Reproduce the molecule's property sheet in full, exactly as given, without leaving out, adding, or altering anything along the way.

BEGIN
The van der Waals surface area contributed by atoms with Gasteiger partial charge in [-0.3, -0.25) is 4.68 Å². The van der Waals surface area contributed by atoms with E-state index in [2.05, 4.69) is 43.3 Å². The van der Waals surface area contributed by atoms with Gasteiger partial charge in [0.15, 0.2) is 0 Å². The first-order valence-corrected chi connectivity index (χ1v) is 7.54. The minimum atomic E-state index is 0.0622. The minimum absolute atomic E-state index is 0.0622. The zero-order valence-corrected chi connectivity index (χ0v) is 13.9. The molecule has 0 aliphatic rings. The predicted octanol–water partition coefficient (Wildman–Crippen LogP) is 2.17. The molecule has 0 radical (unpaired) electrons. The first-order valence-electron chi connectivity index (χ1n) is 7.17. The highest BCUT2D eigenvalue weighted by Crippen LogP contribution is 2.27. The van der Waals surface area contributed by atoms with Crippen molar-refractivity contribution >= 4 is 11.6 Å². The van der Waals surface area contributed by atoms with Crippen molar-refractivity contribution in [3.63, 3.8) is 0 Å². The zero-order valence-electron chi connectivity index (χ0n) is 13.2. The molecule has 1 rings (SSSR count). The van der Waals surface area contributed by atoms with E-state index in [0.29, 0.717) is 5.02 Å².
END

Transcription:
The van der Waals surface area contributed by atoms with Gasteiger partial charge in [-0.3, -0.25) is 4.68 Å². The van der Waals surface area contributed by atoms with E-state index in [2.05, 4.69) is 43.3 Å². The van der Waals surface area contributed by atoms with Gasteiger partial charge in [0.15, 0.2) is 0 Å². The first-order valence-corrected chi connectivity index (χ1v) is 7.54. The minimum atomic E-state index is 0.0622. The minimum absolute atomic E-state index is 0.0622. The zero-order valence-corrected chi connectivity index (χ0v) is 13.9. The molecule has 0 aliphatic rings. The predicted octanol–water partition coefficient (Wildman–Crippen LogP) is 2.17. The molecule has 0 radical (unpaired) electrons. The first-order valence-electron chi connectivity index (χ1n) is 7.17. The highest BCUT2D eigenvalue weighted by Crippen LogP contribution is 2.27. The van der Waals surface area contributed by atoms with Crippen molar-refractivity contribution >= 4 is 11.6 Å². The van der Waals surface area contributed by atoms with Crippen molar-refractivity contribution in [3.63, 3.8) is 0 Å². The zero-order valence-electron chi connectivity index (χ0n) is 13.2. The molecule has 1 rings (SSSR count). The van der Waals surface area contributed by atoms with E-state index in [0.29, 0.717) is 5.02 Å².